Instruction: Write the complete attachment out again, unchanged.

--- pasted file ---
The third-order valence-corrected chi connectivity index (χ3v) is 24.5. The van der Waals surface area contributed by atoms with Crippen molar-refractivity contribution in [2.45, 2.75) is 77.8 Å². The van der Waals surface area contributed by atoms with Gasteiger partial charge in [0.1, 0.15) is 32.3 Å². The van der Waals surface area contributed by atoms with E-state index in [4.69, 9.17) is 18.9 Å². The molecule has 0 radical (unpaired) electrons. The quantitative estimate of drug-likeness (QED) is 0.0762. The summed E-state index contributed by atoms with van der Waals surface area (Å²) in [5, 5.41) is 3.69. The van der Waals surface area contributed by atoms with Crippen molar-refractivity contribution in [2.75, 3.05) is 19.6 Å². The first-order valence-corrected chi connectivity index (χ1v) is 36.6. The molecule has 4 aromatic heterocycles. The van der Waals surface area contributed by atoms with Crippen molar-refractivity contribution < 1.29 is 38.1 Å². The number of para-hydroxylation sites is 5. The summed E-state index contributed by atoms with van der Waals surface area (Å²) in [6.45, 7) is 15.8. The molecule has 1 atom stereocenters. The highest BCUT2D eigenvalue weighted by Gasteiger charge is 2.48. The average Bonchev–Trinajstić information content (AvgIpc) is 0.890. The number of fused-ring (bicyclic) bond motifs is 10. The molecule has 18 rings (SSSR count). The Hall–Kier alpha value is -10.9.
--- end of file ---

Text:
The third-order valence-corrected chi connectivity index (χ3v) is 24.5. The van der Waals surface area contributed by atoms with Crippen molar-refractivity contribution in [2.45, 2.75) is 77.8 Å². The van der Waals surface area contributed by atoms with Gasteiger partial charge in [0.1, 0.15) is 32.3 Å². The van der Waals surface area contributed by atoms with E-state index in [4.69, 9.17) is 18.9 Å². The molecule has 0 radical (unpaired) electrons. The quantitative estimate of drug-likeness (QED) is 0.0762. The summed E-state index contributed by atoms with van der Waals surface area (Å²) in [5, 5.41) is 3.69. The van der Waals surface area contributed by atoms with Crippen molar-refractivity contribution in [2.75, 3.05) is 19.6 Å². The first-order valence-corrected chi connectivity index (χ1v) is 36.6. The molecule has 4 aromatic heterocycles. The van der Waals surface area contributed by atoms with Crippen molar-refractivity contribution < 1.29 is 38.1 Å². The number of para-hydroxylation sites is 5. The summed E-state index contributed by atoms with van der Waals surface area (Å²) in [6.45, 7) is 15.8. The molecule has 1 atom stereocenters. The highest BCUT2D eigenvalue weighted by Gasteiger charge is 2.48. The average Bonchev–Trinajstić information content (AvgIpc) is 0.890. The number of fused-ring (bicyclic) bond motifs is 10. The molecule has 18 rings (SSSR count). The Hall–Kier alpha value is -10.9.